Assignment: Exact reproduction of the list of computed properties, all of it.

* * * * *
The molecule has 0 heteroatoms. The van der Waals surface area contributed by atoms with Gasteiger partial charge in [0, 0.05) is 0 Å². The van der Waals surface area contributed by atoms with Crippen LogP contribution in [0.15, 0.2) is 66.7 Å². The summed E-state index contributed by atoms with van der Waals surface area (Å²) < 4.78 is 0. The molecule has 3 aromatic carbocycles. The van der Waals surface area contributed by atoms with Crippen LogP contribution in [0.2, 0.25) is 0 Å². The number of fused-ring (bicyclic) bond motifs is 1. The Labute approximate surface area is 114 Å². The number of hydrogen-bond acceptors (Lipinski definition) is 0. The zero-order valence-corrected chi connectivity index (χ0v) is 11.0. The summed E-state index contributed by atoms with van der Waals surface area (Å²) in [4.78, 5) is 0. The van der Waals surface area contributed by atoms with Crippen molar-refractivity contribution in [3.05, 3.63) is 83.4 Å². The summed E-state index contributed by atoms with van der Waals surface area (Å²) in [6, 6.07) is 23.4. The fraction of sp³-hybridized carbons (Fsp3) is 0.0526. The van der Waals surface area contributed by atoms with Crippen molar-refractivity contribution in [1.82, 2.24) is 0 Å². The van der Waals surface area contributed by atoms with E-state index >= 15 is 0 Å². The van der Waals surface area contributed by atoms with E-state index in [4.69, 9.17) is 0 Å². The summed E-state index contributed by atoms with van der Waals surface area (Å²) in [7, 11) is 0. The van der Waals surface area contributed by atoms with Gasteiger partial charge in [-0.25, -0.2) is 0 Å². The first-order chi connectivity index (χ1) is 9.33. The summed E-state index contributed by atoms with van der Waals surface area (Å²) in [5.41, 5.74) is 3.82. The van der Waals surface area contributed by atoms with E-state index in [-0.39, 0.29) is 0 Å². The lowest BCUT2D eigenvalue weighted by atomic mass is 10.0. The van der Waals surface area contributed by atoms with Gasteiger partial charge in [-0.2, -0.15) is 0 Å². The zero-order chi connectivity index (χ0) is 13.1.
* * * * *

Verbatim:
The molecule has 0 heteroatoms. The van der Waals surface area contributed by atoms with Gasteiger partial charge in [0, 0.05) is 0 Å². The van der Waals surface area contributed by atoms with Crippen LogP contribution in [0.15, 0.2) is 66.7 Å². The summed E-state index contributed by atoms with van der Waals surface area (Å²) < 4.78 is 0. The molecule has 3 aromatic carbocycles. The van der Waals surface area contributed by atoms with Crippen LogP contribution in [0.2, 0.25) is 0 Å². The number of fused-ring (bicyclic) bond motifs is 1. The Labute approximate surface area is 114 Å². The number of hydrogen-bond acceptors (Lipinski definition) is 0. The zero-order valence-corrected chi connectivity index (χ0v) is 11.0. The summed E-state index contributed by atoms with van der Waals surface area (Å²) in [4.78, 5) is 0. The van der Waals surface area contributed by atoms with Crippen molar-refractivity contribution in [3.05, 3.63) is 83.4 Å². The summed E-state index contributed by atoms with van der Waals surface area (Å²) in [6, 6.07) is 23.4. The fraction of sp³-hybridized carbons (Fsp3) is 0.0526. The van der Waals surface area contributed by atoms with Crippen molar-refractivity contribution in [1.82, 2.24) is 0 Å². The van der Waals surface area contributed by atoms with E-state index >= 15 is 0 Å². The van der Waals surface area contributed by atoms with E-state index in [4.69, 9.17) is 0 Å². The summed E-state index contributed by atoms with van der Waals surface area (Å²) in [7, 11) is 0. The van der Waals surface area contributed by atoms with Gasteiger partial charge in [-0.25, -0.2) is 0 Å². The first-order chi connectivity index (χ1) is 9.33. The summed E-state index contributed by atoms with van der Waals surface area (Å²) in [5.41, 5.74) is 3.82. The van der Waals surface area contributed by atoms with E-state index in [-0.39, 0.29) is 0 Å². The lowest BCUT2D eigenvalue weighted by atomic mass is 10.0. The van der Waals surface area contributed by atoms with Gasteiger partial charge in [-0.2, -0.15) is 0 Å². The zero-order chi connectivity index (χ0) is 13.1.